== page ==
After the plenary talks between the official delegations, the two prime ministers held a joint news conference at the Council of Ministers. The main subjects of the talks in Sofia included Poland's support on Bulgaria's way to the European Union, the development of trade and economic relations, and cooperation in the field of military and power industry. Last year, trade between the two countries stood at 426.8 million Euro, a 36 per cent rise year-on-year. Imports from Poland in 2005 were worth 297.5 million Euro, or a 39 per cent increase compared to 2004. Exports of Bulgarian goods to Poland in 2005 stood at 129.3 million Euro, a 30 per cent rise year-on-year. According to data from the Bulgarian National Bank, Polish investments in Bulgaria for the 1996-2005 period amounted to some six million Euro, including 5.5 million Euro implemented in 2005. Preliminary information indicates that the largest share of this sum rests with the Maspex Wadowice Group, which at the end of 2005 acquired Litex Juice-Lovech. Investments have also been made in tourism and trade.

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Kozludui NPP closure to cost Bulgaria 1.6bn Euro 

The closure of Units 1-4 of the Kozlodui nuclear power plant reactors will lead to a loss of more than 1.6 billion Euro for Bulgaria's energy sector, Economy and Energy Minister, Rumen Ovcharov, told Sofia News Agency. 
Additional sums varying between 250 and 750 million Euro will be lost due to the inability of Bulgaria to export large amounts. An intradepartmental work group with the council of ministers has concluded that after January 1st 2007 the Kozlodui plant's exploitation costs may reach 590 million Euro. Additionally, 600 million Euro must be invested in other projects as well, in view of ongoing reconstruction and modernisation programmes. Ovcharov admitted in Parliament that the closure of blocks will lead to increases in electricity prices. These higher prices will change inflation levels through expected price increases in other goods and services.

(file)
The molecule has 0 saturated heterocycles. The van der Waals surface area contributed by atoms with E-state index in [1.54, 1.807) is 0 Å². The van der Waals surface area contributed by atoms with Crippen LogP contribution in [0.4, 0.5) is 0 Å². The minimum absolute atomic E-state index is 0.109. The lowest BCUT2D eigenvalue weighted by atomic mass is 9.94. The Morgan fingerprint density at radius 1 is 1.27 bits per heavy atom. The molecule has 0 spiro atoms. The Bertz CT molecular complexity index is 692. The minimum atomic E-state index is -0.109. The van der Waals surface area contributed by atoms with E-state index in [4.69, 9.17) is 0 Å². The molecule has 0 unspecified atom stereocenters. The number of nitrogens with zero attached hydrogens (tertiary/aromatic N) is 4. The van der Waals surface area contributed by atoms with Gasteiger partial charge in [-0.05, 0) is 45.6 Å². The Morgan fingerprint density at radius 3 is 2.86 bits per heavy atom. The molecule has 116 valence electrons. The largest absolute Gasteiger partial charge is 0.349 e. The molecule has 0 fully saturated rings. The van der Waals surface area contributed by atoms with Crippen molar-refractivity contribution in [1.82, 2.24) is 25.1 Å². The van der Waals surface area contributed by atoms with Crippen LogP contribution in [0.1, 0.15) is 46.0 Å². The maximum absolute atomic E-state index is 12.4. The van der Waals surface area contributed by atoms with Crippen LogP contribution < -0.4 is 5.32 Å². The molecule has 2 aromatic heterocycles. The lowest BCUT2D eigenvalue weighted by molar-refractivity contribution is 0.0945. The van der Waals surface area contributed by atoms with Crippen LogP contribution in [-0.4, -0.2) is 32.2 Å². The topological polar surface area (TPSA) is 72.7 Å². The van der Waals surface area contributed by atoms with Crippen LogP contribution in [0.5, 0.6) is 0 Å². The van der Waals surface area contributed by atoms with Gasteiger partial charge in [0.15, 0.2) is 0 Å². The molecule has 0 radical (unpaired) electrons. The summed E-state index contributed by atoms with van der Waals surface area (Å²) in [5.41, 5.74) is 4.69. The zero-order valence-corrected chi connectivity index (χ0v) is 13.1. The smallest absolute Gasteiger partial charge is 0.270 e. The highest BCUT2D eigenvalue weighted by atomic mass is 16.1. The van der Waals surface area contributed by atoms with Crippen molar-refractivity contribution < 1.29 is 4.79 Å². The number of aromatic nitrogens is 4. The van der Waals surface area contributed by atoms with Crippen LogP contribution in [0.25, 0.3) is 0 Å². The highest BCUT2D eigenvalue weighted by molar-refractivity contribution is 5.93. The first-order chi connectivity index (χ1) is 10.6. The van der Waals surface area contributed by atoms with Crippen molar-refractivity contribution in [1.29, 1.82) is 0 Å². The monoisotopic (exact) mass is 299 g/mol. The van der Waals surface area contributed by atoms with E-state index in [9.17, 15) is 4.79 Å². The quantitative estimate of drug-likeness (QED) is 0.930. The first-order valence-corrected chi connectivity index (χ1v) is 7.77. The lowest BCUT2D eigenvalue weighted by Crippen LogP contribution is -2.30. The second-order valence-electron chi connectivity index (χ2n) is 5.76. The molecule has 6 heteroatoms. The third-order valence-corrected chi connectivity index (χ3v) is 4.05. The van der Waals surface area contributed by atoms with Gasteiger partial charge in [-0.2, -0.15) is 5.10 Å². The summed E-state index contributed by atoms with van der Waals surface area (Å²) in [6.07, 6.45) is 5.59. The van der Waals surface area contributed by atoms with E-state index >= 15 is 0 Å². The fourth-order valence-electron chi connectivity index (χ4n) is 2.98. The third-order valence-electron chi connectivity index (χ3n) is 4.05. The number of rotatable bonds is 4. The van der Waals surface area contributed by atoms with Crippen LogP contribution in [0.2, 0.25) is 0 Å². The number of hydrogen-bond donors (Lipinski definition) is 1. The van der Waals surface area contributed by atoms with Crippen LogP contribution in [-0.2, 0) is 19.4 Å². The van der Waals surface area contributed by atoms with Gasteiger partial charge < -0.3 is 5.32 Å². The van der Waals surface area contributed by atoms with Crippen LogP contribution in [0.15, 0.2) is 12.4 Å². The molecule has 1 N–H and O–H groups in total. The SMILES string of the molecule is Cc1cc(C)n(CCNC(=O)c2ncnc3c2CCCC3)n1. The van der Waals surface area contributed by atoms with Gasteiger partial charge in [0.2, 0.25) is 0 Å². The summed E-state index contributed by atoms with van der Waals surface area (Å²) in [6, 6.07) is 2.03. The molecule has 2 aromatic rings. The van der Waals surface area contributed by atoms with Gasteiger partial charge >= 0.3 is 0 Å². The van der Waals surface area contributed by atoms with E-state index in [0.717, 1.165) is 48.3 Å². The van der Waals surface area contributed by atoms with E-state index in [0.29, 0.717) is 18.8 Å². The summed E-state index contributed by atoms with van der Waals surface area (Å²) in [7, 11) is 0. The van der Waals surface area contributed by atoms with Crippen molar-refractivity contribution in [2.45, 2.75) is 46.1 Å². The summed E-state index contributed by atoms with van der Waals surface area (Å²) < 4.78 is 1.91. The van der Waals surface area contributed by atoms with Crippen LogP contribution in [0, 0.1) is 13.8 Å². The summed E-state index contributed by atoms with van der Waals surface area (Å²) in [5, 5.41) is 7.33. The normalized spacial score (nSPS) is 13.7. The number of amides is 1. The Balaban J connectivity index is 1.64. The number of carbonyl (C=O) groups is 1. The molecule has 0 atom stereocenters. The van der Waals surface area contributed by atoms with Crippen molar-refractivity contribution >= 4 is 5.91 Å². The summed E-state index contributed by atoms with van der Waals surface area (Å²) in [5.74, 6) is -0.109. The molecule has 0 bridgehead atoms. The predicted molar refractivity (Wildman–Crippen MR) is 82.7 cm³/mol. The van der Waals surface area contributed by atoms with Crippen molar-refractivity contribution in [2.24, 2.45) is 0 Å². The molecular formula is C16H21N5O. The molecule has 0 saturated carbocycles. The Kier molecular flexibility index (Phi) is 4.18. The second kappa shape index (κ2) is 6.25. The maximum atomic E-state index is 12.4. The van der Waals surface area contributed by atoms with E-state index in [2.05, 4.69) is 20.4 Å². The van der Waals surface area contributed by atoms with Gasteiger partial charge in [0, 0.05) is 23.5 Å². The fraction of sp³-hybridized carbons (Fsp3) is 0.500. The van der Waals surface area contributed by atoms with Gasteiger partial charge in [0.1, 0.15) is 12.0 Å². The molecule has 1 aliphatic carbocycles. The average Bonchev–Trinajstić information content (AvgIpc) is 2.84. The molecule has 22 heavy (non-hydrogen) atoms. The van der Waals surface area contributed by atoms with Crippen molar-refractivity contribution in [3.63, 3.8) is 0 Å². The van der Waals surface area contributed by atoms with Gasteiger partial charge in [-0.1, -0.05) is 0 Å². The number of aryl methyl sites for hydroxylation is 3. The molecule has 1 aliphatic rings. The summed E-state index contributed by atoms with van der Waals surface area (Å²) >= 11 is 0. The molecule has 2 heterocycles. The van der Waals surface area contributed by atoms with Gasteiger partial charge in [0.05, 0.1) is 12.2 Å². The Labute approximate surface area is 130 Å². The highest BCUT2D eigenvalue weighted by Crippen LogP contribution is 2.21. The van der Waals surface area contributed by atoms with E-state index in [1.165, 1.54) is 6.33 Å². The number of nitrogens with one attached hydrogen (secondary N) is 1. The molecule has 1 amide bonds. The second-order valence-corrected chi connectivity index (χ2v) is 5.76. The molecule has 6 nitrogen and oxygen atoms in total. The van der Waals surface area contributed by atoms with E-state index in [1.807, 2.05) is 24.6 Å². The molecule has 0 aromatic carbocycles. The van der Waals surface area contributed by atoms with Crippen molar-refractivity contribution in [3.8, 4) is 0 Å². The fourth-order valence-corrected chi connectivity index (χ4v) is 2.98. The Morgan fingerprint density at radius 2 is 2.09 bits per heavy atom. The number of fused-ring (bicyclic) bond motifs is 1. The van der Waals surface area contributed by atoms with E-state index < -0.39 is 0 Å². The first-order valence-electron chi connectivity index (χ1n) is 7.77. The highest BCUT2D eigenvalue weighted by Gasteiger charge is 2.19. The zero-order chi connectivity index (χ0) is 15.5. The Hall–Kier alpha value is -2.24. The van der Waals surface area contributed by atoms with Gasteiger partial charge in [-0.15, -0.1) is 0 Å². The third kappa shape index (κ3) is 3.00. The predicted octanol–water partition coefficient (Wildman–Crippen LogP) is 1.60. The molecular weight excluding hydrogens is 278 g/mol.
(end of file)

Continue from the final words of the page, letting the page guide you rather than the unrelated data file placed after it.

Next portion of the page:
According to government analysis, household incomes will decrease due to higher electricity prices and will decrease consumption demand. The closure of the four units is also expected to increase the workload of the Maritza East heating power plants. This will create an environmental problem and create health risks to those living close to the plants. Meanwhile, TVEL Nuclear Fuel Corporation Executive Director, Vassily Konstantinov, said that Russia would continue to store used nuclear fuel from the Kozlodui plant even after 2020, until the exploitation period expires. Russian experts said that the Kozlodui plant and energy blocks are safe and can still be used.

Russian, Czech bidders team up for Belene NPP 

Russian company, Atomstroyexport, is considering teaming up with Czech consortium, Skoda Alliance, to build Bulgaria's second nuclear power plant in Belene, Sofia News Agency reported. 
The two bidders may unite if the Bulgarian government decides to go through with the project, Vladimir Porigin, head of the Atomstroyexport division for construction of new NPP abroad said.